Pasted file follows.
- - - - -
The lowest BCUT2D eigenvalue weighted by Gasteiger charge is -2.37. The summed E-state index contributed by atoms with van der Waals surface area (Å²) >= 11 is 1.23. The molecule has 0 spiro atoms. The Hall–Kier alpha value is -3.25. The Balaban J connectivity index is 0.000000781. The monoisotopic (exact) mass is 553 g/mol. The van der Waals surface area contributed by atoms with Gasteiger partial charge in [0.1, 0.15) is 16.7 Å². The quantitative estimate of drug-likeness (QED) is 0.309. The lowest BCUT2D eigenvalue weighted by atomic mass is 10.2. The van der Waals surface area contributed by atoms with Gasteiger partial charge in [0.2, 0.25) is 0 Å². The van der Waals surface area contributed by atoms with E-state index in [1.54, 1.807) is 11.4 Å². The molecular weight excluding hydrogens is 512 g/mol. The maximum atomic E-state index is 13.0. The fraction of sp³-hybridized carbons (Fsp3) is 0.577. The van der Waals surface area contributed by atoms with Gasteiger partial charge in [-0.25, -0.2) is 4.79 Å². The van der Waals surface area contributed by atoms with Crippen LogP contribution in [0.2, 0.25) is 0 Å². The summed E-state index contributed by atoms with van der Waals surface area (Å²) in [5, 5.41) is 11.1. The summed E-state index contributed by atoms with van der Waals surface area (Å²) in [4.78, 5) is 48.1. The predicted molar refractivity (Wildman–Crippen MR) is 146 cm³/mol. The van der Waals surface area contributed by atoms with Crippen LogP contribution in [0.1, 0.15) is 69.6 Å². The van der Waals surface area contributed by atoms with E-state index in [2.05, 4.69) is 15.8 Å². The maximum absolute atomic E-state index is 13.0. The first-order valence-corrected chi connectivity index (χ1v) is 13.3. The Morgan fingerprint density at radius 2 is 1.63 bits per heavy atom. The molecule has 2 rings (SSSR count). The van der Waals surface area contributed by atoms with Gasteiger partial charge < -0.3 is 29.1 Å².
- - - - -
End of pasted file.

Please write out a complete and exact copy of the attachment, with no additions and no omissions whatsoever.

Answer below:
The lowest BCUT2D eigenvalue weighted by Gasteiger charge is -2.37. The summed E-state index contributed by atoms with van der Waals surface area (Å²) >= 11 is 1.23. The molecule has 0 spiro atoms. The Hall–Kier alpha value is -3.25. The Balaban J connectivity index is 0.000000781. The monoisotopic (exact) mass is 553 g/mol. The van der Waals surface area contributed by atoms with Gasteiger partial charge in [0.1, 0.15) is 16.7 Å². The quantitative estimate of drug-likeness (QED) is 0.309. The lowest BCUT2D eigenvalue weighted by atomic mass is 10.2. The van der Waals surface area contributed by atoms with Gasteiger partial charge in [0.2, 0.25) is 0 Å². The van der Waals surface area contributed by atoms with E-state index in [1.54, 1.807) is 11.4 Å². The molecular weight excluding hydrogens is 512 g/mol. The maximum atomic E-state index is 13.0. The fraction of sp³-hybridized carbons (Fsp3) is 0.577. The van der Waals surface area contributed by atoms with Gasteiger partial charge in [-0.25, -0.2) is 4.79 Å². The van der Waals surface area contributed by atoms with Crippen LogP contribution in [0.2, 0.25) is 0 Å². The summed E-state index contributed by atoms with van der Waals surface area (Å²) in [5, 5.41) is 11.1. The summed E-state index contributed by atoms with van der Waals surface area (Å²) in [4.78, 5) is 48.1. The predicted molar refractivity (Wildman–Crippen MR) is 146 cm³/mol. The van der Waals surface area contributed by atoms with Crippen LogP contribution in [0.1, 0.15) is 69.6 Å². The van der Waals surface area contributed by atoms with E-state index in [2.05, 4.69) is 15.8 Å². The maximum absolute atomic E-state index is 13.0. The first-order valence-corrected chi connectivity index (χ1v) is 13.3. The Morgan fingerprint density at radius 2 is 1.63 bits per heavy atom. The molecule has 2 rings (SSSR count). The van der Waals surface area contributed by atoms with Gasteiger partial charge < -0.3 is 29.1 Å².